Further, sometimes deals can be used as a way to discuss innovations in restructuring solutions. For example, I wrote a rather lengthy guide on Serta's restructuring - as part of the Restructuring Interviews course - that would be great to talk about in any interview. While Serta was advised by Evercore, the case demonstrates a relatively innovative kind of restructuring solution (a non-pro rata uptier) that restructuring bankers across the street will be pitching to some of their clients for years to come.
As another general rule, it's best to talk about out-of-court restructurings or pre-packs in interviews. Talking about traditional / freefall Chapter 11s can be a bit messier as there is always a lot of back and forth and little nuances that you can be quizzed on. Out-of-courts are generally more opaque - thus you can't be faulted for not knowing all the details - and pre-packs are more definitive since they're agreed upon prior to filing so there's no wrangling in court (everything you need to know for an interview will be laid out in the Restructuring Support Agreement).
When discussing a deal you should spend a minute or so talking about the company's background and how they got into distress. Then move toward talking about their pre-restructuring capital structure, then what their post-restructuring capital structure looks like. If possible (you may not always have access to all this information if it's a private company that restructured out-of-court, for example) talk about the total amount of debt reduction, total cash interest expense reduction, where maturities are now, and where debt is currently trading.
Whenever you're discussing a deal you always want to illustrate that you understand the entire point of the process is to put the company on a firmer footing for the future by having its capital structure right-sized or to buy the company more time to turn things around than they otherwise would have had.
Note: For reference, Lazard has been very strong in the retail space recently (which is a good space to be strong in these days!). They've had a number of large mandates including Forever 21 and J. Crew. They've also just been engaged by Belk.
Part of what makes restructuring such a fascinating field is the diversity of restructuring solutions that are possible (including how various solutions are combined to try to provide a more comprehensive solution to the debtor's struggles).
Three broad categories of out-of-court restructuring solutions can be thought of as involving debt-for-debt exchanges, debt-for-equity exchanges (equitizations), and/or amend and extends. As mentioned, more comprehensive solutions often involve a mix of these three broad categories that are contingent on what the capital structure of the debtor is and what the ultimate objective is (plus, of course, what creditors are likely to agree to!).
Over the past few years - as I wrote about in the Restructuring Trends / Serta guide - there has been two forms of innovative out-of-court restructuring solutions that have caused quite a bit of controversy among secured lenders: IP transfers and non-pro rata uptiers.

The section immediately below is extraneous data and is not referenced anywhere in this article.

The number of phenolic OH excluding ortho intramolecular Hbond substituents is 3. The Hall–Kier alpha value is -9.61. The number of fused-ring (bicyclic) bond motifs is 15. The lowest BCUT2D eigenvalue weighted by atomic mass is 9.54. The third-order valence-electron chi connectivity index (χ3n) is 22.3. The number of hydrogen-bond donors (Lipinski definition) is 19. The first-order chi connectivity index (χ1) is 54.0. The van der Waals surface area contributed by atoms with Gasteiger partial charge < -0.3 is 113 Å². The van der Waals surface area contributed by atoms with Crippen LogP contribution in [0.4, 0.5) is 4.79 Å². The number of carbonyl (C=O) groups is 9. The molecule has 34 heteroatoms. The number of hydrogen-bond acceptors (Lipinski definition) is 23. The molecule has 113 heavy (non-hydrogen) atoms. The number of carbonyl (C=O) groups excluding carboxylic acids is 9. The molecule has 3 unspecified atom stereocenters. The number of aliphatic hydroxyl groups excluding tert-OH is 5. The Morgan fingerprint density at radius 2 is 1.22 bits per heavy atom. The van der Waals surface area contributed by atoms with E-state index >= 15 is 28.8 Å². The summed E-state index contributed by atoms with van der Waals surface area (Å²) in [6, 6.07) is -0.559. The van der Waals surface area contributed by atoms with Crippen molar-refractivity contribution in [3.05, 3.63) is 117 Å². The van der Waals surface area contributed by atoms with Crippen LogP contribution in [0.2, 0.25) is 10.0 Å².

In an interview, if you can just articulate the three broad categories of solutions mentioned above, then that is entirely sufficient. No one is expecting you to know too much about more specific kinds of restructuring solutions like IP transfers or how they work.
However, if you can speak a bit about IP transfers and non-pro rata upteirs - which I may get write about in a future post if I have time - then that's even better as it shows you're keeping up with the trends in the space and must have a relatively advanced understanding of what RX banking is all about.
Let's say OpCo has $200 in assets and $150 in debt. HoldCo has $100 in debt and an upstream guarantee from OpCo. What are the recovery values?
Guarantee questions can be tricky. They used to be asked every now and again a few years ago, but they seem to be hardly asked at all now.
I imagine this is partly because to properly ask a guarantee question you need to qualify so much (the exact nature of debt and the exact nature of the guarantee) that they can become a bit convoluted for interview purposes.
In general, when it comes to guarantee questions your interviewer most often is going to assume that the debt is all unsecured, that all the assets are held by OpCo, and that there's an upstream guarantee benefiting HoldCo.
You should begin by asking your interviewer if the debt is all unsecured. Assuming it is, then the $100 in debt at HoldCo would be pari with the $150 in debt at OpCo due to the guarantee. This $250 in debt is covered by $200 in assets leading to a recovery value of eighty cents on the dollar for both OpCo and HoldCo creditors.
If there were no guarantee, then the debt at OpCo - where the assets reside - would be made whole and $50 would be left over for HoldCo giving them a fifty cents on the dollar recovery (since HoldCo would hold the OpCo equity).
Lazard is without a doubt one of the top restructuring shops on the street. Even with significant senior exits over the past decade, they've retained their place as one of the top debtor-side restructuring investment banks.
Unfortunately, for undergrads the path to RX at Lazard is a bit more tricky. Not only do you have to get a summer analyst offer - in which your interview will be predominately focusing on M&A questions - you also have to be able to then land a seat with the RX team at the end of the summer.
Having a firm understanding of restructuring, knowing what kinds of solutions exist and recent deals, and knowing how to make little deliverables like screens and profiles will be essential to differentiating yourself and landing a seat.
As always, if you're looking for even more questions along with a nearly 100-page overview guide, actual deliverables, and case studies, be sure to check out Restructuring Interviews.
Best of luck in your prep!